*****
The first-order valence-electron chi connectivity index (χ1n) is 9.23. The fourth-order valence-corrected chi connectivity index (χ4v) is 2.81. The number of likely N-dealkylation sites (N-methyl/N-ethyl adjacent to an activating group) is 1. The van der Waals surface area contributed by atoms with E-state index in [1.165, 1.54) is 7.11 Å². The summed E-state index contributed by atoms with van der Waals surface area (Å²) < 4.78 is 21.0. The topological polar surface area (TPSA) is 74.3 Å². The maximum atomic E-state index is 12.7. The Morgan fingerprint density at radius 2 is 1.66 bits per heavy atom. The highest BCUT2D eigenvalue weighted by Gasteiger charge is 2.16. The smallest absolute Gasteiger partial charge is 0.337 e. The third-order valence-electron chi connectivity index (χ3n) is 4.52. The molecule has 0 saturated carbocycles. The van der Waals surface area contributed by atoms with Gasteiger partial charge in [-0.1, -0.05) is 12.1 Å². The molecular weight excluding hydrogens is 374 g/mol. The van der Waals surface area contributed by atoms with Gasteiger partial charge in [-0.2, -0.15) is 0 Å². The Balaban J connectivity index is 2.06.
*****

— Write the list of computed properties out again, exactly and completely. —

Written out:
The first-order valence-electron chi connectivity index (χ1n) is 9.23. The fourth-order valence-corrected chi connectivity index (χ4v) is 2.81. The number of likely N-dealkylation sites (N-methyl/N-ethyl adjacent to an activating group) is 1. The van der Waals surface area contributed by atoms with E-state index in [1.165, 1.54) is 7.11 Å². The summed E-state index contributed by atoms with van der Waals surface area (Å²) < 4.78 is 21.0. The topological polar surface area (TPSA) is 74.3 Å². The maximum atomic E-state index is 12.7. The Morgan fingerprint density at radius 2 is 1.66 bits per heavy atom. The highest BCUT2D eigenvalue weighted by Gasteiger charge is 2.16. The smallest absolute Gasteiger partial charge is 0.337 e. The third-order valence-electron chi connectivity index (χ3n) is 4.52. The molecule has 0 saturated carbocycles. The van der Waals surface area contributed by atoms with Gasteiger partial charge in [-0.1, -0.05) is 12.1 Å². The molecular weight excluding hydrogens is 374 g/mol. The van der Waals surface area contributed by atoms with Gasteiger partial charge in [-0.2, -0.15) is 0 Å². The Balaban J connectivity index is 2.06.